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The authors write:
The huge negative values of coef-ficients of efficiency show that model predictions are much poorer than an elementary prediction based on the time average. This makes future climate projections at the examined locations not credible. Whether or not this conclusion extends to other locations requires expansion of the study, which we have planned. However, the poor GCM performance in all eight locations examined in this study allows little hope, if any. An argument that the poor performance applies merely to the point basis of our comparison, whereas aggregation at large spatial scales would show that GCM outputs are credible, is an unproved conjecture and, in our opinion, a false one.

Schmidt writes:
Looking at the statistics of local temperature and precipitation is useful but picking just a few long records and comparing to the nearest individual grid cells is not sensible. The differences in topography an local micro-climates are probably large and will make a big difference. A better approach would have been to look at aggregated statistics over larger areas. This has in fact been done though - for instance Blender and Fraedrich (2003), and there was a recent paper that looked the AR4 models (in GRL maybe? - I can't quickly find the reference).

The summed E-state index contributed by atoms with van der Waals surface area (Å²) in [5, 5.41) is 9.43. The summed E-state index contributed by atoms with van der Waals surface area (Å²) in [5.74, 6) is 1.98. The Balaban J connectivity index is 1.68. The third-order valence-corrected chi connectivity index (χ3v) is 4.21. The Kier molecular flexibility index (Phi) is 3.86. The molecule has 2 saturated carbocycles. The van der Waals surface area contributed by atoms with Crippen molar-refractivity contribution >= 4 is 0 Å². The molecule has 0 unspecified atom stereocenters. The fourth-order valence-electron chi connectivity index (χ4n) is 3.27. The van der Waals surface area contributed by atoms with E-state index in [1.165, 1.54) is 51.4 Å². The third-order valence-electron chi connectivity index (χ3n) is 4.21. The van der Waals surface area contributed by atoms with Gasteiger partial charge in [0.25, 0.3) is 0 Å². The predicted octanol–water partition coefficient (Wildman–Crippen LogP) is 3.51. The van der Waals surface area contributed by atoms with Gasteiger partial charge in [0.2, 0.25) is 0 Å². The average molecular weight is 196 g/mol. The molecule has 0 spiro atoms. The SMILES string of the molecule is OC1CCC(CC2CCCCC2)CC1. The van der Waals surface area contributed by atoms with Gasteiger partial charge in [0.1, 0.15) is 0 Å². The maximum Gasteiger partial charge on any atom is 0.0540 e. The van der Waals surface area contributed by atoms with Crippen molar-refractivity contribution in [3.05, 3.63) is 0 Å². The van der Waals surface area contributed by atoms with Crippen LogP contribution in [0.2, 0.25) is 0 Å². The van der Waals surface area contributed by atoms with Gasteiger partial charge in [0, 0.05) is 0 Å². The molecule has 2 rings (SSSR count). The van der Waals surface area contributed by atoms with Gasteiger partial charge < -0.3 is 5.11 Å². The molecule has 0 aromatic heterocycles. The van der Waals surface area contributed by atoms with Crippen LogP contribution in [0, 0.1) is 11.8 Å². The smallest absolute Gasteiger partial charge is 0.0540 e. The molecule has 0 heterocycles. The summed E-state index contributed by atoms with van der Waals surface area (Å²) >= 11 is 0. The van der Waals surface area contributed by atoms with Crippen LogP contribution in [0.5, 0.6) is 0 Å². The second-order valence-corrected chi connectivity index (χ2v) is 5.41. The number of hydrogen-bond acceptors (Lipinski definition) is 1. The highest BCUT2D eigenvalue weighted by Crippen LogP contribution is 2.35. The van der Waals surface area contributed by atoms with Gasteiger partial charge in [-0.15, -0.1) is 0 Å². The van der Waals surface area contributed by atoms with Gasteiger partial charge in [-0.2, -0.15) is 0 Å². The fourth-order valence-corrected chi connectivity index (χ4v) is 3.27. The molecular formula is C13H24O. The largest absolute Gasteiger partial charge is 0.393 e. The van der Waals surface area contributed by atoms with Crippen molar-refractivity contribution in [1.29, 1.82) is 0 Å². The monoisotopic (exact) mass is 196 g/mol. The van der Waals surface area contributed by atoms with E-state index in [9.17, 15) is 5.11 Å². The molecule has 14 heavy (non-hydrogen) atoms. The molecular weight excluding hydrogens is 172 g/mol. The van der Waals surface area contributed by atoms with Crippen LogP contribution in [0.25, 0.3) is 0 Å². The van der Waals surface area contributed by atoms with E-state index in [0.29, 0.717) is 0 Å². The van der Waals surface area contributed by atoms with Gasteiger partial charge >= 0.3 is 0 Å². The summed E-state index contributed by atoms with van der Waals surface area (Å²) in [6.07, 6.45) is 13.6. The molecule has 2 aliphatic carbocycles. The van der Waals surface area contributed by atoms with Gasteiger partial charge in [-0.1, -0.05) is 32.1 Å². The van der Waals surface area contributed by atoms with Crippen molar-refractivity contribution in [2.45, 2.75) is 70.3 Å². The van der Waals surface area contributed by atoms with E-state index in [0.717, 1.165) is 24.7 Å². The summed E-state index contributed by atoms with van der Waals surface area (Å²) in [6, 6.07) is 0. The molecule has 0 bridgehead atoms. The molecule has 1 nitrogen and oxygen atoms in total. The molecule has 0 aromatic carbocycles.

This is what part, I guess, of what Jake found to be off about the writing style. It's certainly odd to me. The point basis will logically introduce more uncertainty - so, it's a valid objection to the conclusion of the authors, even though it is one that does not prove that they are wrong. What's more, as Schmidt writes there have in fact been such aggregated studies.

The IPCC writes (AR4 FAQ):

There is considerable confidence that climate models provide credible quantitative estimates of future climate change, particularly at continental scales and above. This confidence comes from the foundation of the models in accepted physical principles and from their ability to reproduce observed features of current climate and past climate changes. Confidence in model estimates is higher for some climate variables (e.g., temperature) than for others (e.g., precipitation). Over several decades of development, models have consistently provided a robust and unambiguous picture of significant climate warming in response to increasing greenhouse gases.

Their claim at the start of the article that "a common argument that models can perform better at larger spatial scales is unsupported" seems very weird. They don't offer any arguments or evidence for it, other than saying that stating otherwise is "an unproven conjecture". I'd say that's fallacious* (shifting the burden of proof) - in addition to being false.

But we've learned that regional models of precipitation should still be taken with a grain of salt.

* While we're at it, saying McIntyre should be a red flag or that Schmidt never met a critique of climate models he liked aren't arguments either. Interesting post and thread all the same.

by nanne (zwaerdenmaecker@gmail.com) on Fri Aug 1st, 2008 at 09:06:43 AM EST

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